Medium fright

November 22, 2002

I am surprised you report that the research assessment exercise "does not yet recognise digitally published research" ("Take away the books and chairs collapse", THES , November 8).

As a monograph publisher who sees academics straining to churn out major research to meet RAE deadlines, I set up an online journal ( Before Farming ). The research content is peer-reviewed and publication speed depends ultimately on reviewers' response times.

To allay concerns that any research published would be judged equal to print, I sought reassurance from RAE headquarters. Two team members affirmed that there was no discrimination on grounds of medium, solely on quality.

The RAE process helps ensure that the early publication of monographs is seen as the sine qua non of an academic career. But it causes stress and encourages academics vying for jobs to spin out sometimes rather esoteric and thin theses to unnecessary lengths. They then find it difficult to find a publisher.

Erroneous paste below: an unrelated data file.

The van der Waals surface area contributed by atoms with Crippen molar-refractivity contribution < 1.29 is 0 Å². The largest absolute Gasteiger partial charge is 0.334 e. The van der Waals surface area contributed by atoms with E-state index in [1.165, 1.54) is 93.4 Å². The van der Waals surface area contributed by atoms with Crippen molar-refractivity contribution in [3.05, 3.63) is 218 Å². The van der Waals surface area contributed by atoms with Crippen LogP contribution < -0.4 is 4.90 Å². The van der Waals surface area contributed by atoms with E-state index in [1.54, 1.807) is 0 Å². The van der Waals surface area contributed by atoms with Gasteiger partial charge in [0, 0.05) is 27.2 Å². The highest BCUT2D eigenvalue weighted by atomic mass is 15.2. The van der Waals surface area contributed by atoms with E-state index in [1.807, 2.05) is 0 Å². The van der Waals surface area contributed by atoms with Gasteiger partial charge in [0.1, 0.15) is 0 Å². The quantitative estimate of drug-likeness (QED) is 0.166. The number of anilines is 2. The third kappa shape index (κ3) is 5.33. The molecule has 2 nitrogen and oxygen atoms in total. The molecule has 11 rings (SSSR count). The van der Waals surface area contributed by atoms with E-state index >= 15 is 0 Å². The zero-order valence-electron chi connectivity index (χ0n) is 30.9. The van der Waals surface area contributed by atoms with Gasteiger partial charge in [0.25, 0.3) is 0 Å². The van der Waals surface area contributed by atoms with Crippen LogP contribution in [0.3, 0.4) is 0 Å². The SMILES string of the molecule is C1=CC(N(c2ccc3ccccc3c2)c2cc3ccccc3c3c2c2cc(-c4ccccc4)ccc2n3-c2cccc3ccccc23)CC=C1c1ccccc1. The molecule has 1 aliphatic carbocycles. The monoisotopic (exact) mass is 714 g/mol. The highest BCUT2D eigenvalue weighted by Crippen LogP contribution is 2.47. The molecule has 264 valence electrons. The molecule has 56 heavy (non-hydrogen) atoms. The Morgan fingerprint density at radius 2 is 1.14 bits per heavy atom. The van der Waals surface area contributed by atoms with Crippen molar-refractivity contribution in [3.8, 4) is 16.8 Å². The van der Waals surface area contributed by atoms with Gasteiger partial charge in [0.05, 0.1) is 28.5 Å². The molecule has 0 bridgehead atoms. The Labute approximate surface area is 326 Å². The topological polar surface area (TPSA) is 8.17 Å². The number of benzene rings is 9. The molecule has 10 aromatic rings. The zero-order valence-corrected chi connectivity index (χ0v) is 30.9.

I am all in favour of the serious research article becoming as valued a pearl in the academic crown as the monograph. This would allow academics to produce that special volume when they have rather more considered work under their belt.

It should mean fewer, more rounded books that would be of interest to a wider but still scholarly audience, thus producing better sales. Simple, isn't it?

Mary Earnshaw
Director
Western Academic and Specialist Press Ltd

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